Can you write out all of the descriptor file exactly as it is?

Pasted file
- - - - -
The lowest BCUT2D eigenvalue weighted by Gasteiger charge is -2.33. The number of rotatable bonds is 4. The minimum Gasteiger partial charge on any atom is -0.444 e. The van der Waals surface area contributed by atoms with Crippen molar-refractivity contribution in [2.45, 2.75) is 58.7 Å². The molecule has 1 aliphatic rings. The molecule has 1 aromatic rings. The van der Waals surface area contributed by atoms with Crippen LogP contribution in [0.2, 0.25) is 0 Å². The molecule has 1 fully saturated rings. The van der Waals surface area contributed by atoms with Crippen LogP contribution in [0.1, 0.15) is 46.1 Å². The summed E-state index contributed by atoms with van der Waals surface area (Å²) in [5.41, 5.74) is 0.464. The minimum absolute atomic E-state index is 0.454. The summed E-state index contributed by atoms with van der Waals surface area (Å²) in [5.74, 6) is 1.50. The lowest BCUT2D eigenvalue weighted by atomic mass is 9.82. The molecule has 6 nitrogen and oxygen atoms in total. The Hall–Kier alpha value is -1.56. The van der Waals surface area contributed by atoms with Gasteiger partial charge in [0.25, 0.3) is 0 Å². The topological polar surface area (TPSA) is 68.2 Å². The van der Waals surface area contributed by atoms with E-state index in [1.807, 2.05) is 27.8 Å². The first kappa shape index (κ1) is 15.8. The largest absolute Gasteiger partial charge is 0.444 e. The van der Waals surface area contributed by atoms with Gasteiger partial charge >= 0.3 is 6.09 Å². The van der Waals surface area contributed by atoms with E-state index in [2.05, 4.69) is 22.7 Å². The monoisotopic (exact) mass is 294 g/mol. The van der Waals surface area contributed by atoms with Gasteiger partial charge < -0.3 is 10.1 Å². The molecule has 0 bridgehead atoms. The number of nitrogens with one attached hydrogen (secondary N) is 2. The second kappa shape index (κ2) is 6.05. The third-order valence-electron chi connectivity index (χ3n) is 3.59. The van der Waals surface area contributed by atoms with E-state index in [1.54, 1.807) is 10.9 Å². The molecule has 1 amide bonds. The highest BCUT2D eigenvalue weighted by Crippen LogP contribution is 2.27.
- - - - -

The lowest BCUT2D eigenvalue weighted by Gasteiger charge is -2.33. The number of rotatable bonds is 4. The minimum Gasteiger partial charge on any atom is -0.444 e. The van der Waals surface area contributed by atoms with Crippen molar-refractivity contribution in [2.45, 2.75) is 58.7 Å². The molecule has 1 aliphatic rings. The molecule has 1 aromatic rings. The van der Waals surface area contributed by atoms with Crippen LogP contribution in [0.2, 0.25) is 0 Å². The molecule has 1 fully saturated rings. The van der Waals surface area contributed by atoms with Crippen LogP contribution in [0.1, 0.15) is 46.1 Å². The summed E-state index contributed by atoms with van der Waals surface area (Å²) in [5.41, 5.74) is 0.464. The minimum absolute atomic E-state index is 0.454. The summed E-state index contributed by atoms with van der Waals surface area (Å²) in [5.74, 6) is 1.50. The lowest BCUT2D eigenvalue weighted by atomic mass is 9.82. The molecule has 6 nitrogen and oxygen atoms in total. The Hall–Kier alpha value is -1.56. The van der Waals surface area contributed by atoms with Gasteiger partial charge in [0.25, 0.3) is 0 Å². The topological polar surface area (TPSA) is 68.2 Å². The van der Waals surface area contributed by atoms with E-state index in [1.807, 2.05) is 27.8 Å². The first kappa shape index (κ1) is 15.8. The largest absolute Gasteiger partial charge is 0.444 e. The van der Waals surface area contributed by atoms with Gasteiger partial charge >= 0.3 is 6.09 Å². The van der Waals surface area contributed by atoms with E-state index in [2.05, 4.69) is 22.7 Å². The monoisotopic (exact) mass is 294 g/mol. The van der Waals surface area contributed by atoms with Gasteiger partial charge < -0.3 is 10.1 Å². The molecule has 0 bridgehead atoms. The number of nitrogens with one attached hydrogen (secondary N) is 2. The second kappa shape index (κ2) is 6.05. The third-order valence-electron chi connectivity index (χ3n) is 3.59. The van der Waals surface area contributed by atoms with E-state index in [1.54, 1.807) is 10.9 Å². The molecule has 1 amide bonds. The highest BCUT2D eigenvalue weighted by Crippen LogP contribution is 2.27.